Doubling Down on Lady Luck Print E-mail

Long Island Boating World

October 2016

Feeling lucky? Pompano Beach, Fla. officials sure are. They’re betting a recently sunken former New York City tanker will become a scuba diving hot spot as well as providing a much needed boost to south Florida’s fragile coral reefs.LadyLuck 2

Formerly known as Newtown Creek, the 324-foot vessel was scuttled on July 23 about a mile and a half east of the Pompano Beach Fishing Pier. Holes were strategically cut into the wreck and prefilled with water so the ship would only need a minimal amount of water to sink.

The rechristened “Lady Luck” is the centerpiece of Shipwreck Park, a series of 16 other ships-turned-reefs, brimming with an array of marine life. With whimsical pieces of art on its deck, Lady Luck is expected to be one of the most popular and accessible major dive sites in the country. Free to divers with their own boats, Lady Luck is projected to attract 35,000 participants each year.

The 2,557-ton Newtown Creek’s propellers-- at seven feet in diameter-- were powered by twin 1,500 horsepower diesel engines. It has fine lines and a sharp bow with a beam of 49.6 feet. The lovely grey hulled coastal tanker traversed New York Harbor’s waters for close to a half century hauling sludge.

Marvelous Monhegan Island Print E-mail

 Florida Today

August 22, 2016

We're queuing up on the docks of the village of Port Clyde ready to climb aboard a 65-foot vessel, the Elizabeth Ann. With the passengers, mail and freight loaded, we steam out of the harbor past Marshall Point lighthouse and a series of pine and spruce-clad islands before reaching the open sea to ply our way toward Monhegan Island.Monhegan 12

Navigating among the schooners and other boats that traverse the Gulf of Maine, Capt. John Haines points out puffins winging across the water on their northern migratory route. We get up-close views of porpoises, and families of brown seals frolicking in the sea or basking in the sun on Seal Rock. Hundreds of buoys mark lobster traps, each marker color coded to identify its owner. Lobstermen are allowed a maximum of 475 traps during the season that stretches from November through May.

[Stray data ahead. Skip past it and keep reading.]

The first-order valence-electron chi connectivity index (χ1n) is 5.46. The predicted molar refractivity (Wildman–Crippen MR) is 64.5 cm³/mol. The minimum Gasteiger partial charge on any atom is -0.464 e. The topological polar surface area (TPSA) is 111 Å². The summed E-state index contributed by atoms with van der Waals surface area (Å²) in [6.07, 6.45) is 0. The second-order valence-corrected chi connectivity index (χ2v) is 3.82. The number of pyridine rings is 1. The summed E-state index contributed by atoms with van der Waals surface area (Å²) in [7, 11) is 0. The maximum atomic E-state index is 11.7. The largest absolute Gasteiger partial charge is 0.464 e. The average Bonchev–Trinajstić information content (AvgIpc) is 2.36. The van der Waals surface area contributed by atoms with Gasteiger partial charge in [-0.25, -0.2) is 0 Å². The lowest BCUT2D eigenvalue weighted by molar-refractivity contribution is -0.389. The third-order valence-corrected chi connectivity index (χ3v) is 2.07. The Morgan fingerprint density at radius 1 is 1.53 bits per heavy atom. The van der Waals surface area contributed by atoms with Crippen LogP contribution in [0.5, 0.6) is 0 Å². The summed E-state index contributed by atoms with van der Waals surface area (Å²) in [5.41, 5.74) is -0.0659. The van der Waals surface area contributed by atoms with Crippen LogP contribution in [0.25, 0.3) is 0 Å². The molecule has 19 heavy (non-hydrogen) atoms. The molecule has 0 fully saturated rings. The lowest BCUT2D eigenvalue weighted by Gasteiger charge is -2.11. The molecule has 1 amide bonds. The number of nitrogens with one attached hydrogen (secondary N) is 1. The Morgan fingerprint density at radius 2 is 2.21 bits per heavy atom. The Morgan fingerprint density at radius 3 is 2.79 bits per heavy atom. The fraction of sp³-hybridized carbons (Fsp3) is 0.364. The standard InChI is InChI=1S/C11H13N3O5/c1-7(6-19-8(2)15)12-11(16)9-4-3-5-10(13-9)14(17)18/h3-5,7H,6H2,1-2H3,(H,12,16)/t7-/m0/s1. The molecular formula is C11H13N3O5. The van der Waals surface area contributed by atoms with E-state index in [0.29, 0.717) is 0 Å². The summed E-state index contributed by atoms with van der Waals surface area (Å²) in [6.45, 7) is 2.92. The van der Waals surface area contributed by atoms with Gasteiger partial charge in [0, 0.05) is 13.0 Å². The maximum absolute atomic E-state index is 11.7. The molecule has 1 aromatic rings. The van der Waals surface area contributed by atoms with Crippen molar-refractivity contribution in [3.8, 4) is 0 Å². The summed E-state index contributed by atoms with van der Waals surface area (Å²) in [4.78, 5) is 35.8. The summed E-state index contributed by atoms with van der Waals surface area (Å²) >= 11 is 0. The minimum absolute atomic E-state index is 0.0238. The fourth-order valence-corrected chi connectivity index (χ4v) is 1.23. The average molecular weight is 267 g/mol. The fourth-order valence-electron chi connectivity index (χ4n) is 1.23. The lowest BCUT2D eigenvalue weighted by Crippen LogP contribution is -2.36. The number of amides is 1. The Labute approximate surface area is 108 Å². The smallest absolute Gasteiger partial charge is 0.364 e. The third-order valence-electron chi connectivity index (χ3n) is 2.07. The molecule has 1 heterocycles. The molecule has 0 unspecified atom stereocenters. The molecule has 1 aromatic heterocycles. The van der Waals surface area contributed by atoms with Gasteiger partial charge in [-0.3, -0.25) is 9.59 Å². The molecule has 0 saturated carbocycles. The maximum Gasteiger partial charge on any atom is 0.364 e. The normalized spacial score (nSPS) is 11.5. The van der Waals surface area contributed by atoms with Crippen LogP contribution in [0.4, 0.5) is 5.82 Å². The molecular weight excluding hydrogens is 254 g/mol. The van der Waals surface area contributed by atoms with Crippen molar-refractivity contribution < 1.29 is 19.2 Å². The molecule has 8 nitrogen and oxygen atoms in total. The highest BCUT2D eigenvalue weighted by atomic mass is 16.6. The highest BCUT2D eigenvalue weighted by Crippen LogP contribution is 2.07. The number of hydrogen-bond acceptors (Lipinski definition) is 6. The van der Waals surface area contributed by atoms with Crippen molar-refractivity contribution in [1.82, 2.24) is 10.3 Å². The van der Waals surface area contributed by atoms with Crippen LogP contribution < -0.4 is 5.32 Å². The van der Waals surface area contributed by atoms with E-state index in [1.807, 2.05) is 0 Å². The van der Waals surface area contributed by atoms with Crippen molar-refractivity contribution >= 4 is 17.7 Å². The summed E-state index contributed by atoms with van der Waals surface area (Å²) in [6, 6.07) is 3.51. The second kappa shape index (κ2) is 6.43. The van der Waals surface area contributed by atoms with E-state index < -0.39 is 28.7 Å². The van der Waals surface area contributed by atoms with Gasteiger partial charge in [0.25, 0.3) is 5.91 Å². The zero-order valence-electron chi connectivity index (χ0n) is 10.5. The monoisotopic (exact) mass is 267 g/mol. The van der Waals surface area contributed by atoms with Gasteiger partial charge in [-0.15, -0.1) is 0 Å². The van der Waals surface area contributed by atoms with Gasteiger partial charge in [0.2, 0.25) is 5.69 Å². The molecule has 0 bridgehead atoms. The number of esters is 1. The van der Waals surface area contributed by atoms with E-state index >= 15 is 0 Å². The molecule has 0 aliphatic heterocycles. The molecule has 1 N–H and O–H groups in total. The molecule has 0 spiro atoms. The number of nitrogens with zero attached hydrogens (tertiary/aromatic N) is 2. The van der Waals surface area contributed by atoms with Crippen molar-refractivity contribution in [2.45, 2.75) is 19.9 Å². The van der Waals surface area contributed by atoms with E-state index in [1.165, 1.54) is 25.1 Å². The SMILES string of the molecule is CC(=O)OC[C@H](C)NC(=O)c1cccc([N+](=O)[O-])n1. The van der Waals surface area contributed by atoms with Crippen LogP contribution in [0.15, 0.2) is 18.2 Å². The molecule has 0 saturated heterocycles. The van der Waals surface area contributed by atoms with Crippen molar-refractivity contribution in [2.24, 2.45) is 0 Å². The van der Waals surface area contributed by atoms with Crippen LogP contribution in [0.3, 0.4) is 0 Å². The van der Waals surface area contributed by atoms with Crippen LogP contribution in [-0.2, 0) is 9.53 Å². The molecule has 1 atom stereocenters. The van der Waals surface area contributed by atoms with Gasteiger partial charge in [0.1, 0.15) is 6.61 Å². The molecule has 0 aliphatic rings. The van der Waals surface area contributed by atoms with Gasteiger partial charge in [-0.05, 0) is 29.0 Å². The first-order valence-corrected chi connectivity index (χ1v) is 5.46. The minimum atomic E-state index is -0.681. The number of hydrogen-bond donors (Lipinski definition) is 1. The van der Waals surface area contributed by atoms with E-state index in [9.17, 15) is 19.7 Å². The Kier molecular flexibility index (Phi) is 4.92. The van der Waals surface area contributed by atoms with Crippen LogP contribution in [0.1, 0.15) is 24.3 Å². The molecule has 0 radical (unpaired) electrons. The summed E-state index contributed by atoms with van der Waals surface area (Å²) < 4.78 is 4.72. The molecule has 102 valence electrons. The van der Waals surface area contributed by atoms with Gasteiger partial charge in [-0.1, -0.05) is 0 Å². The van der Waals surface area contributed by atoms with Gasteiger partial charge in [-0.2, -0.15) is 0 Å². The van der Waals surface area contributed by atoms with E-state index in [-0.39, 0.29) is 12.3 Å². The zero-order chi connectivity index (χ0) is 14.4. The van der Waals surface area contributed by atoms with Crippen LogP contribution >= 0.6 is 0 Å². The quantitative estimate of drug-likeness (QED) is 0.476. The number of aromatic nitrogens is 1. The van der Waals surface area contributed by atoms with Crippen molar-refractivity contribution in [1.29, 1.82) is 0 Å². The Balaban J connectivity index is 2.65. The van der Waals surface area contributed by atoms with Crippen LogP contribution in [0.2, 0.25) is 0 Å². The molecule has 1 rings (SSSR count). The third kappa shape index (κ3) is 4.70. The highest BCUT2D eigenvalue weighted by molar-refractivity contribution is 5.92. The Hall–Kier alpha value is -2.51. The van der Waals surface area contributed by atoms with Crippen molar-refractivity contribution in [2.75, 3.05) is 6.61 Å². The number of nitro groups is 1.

After an hour ferry ride, my wife Jane and I step off onto Monhegan and hike up past the Island Inn that sports an American flag whipping atop its cupola. The tidy village boasts impossibly quaint houses surrounded by colorful flowers. There are no cars, and no paved roads, just narrow lanes and footpaths. A handful of tailgate-less work trucks haul pallets of building materials, propane, produce and food, beer, wine and other cargo from the docks to businesses operating on the island.

Barely a square mile in area, Monhegan is a down to earth and hard working culture, where fishing and lobstering families still live and work by the tide clock. The summer resident population hovers around 200, but day-trippers can add another 600 or 700 to the mix. Winter is a quiet and lonely time; the island shrinks to its bedrock population of 65.

Off and Running at Saratoga Springs Print E-mail

 Florida Today

July 17, 2016

Like the mythical Scottish village of Brigadoon, Saratoga Springs comes to life each magical summer.Saratoga 3

Legions of fans will watch and wager on many of the world’s fastest and finest racehorses during the six week season beginning July 22 . With its steeply raked roof, lazily spinning ceiling fans and Victorian grandstand, Saratoga Race Course salutes a bygone era.